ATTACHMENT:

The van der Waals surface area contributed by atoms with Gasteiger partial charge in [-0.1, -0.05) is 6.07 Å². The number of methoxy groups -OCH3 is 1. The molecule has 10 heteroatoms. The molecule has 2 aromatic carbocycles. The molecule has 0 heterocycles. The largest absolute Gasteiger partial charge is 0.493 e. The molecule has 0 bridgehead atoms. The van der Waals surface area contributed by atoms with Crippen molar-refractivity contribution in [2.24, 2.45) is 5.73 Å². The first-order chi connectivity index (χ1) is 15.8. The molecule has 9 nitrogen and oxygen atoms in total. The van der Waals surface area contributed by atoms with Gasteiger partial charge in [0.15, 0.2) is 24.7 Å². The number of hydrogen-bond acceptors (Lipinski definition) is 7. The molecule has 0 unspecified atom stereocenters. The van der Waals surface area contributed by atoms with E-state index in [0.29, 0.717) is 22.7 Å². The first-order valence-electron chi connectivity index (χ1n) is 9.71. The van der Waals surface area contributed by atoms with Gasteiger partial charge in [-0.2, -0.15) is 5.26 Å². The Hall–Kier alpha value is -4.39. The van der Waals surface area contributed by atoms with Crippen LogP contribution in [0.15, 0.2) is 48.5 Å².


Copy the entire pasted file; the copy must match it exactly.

The van der Waals surface area contributed by atoms with Gasteiger partial charge in [-0.1, -0.05) is 6.07 Å². The number of methoxy groups -OCH3 is 1. The molecule has 10 heteroatoms. The molecule has 2 aromatic carbocycles. The molecule has 0 heterocycles. The largest absolute Gasteiger partial charge is 0.493 e. The molecule has 0 bridgehead atoms. The van der Waals surface area contributed by atoms with Crippen molar-refractivity contribution in [2.24, 2.45) is 5.73 Å². The first-order chi connectivity index (χ1) is 15.8. The molecule has 9 nitrogen and oxygen atoms in total. The van der Waals surface area contributed by atoms with Gasteiger partial charge in [0.15, 0.2) is 24.7 Å². The number of hydrogen-bond acceptors (Lipinski definition) is 7. The molecule has 0 unspecified atom stereocenters. The van der Waals surface area contributed by atoms with E-state index in [0.29, 0.717) is 22.7 Å². The first-order valence-electron chi connectivity index (χ1n) is 9.71. The van der Waals surface area contributed by atoms with Gasteiger partial charge in [-0.2, -0.15) is 5.26 Å². The Hall–Kier alpha value is -4.39. The van der Waals surface area contributed by atoms with Crippen LogP contribution in [0.15, 0.2) is 48.5 Å².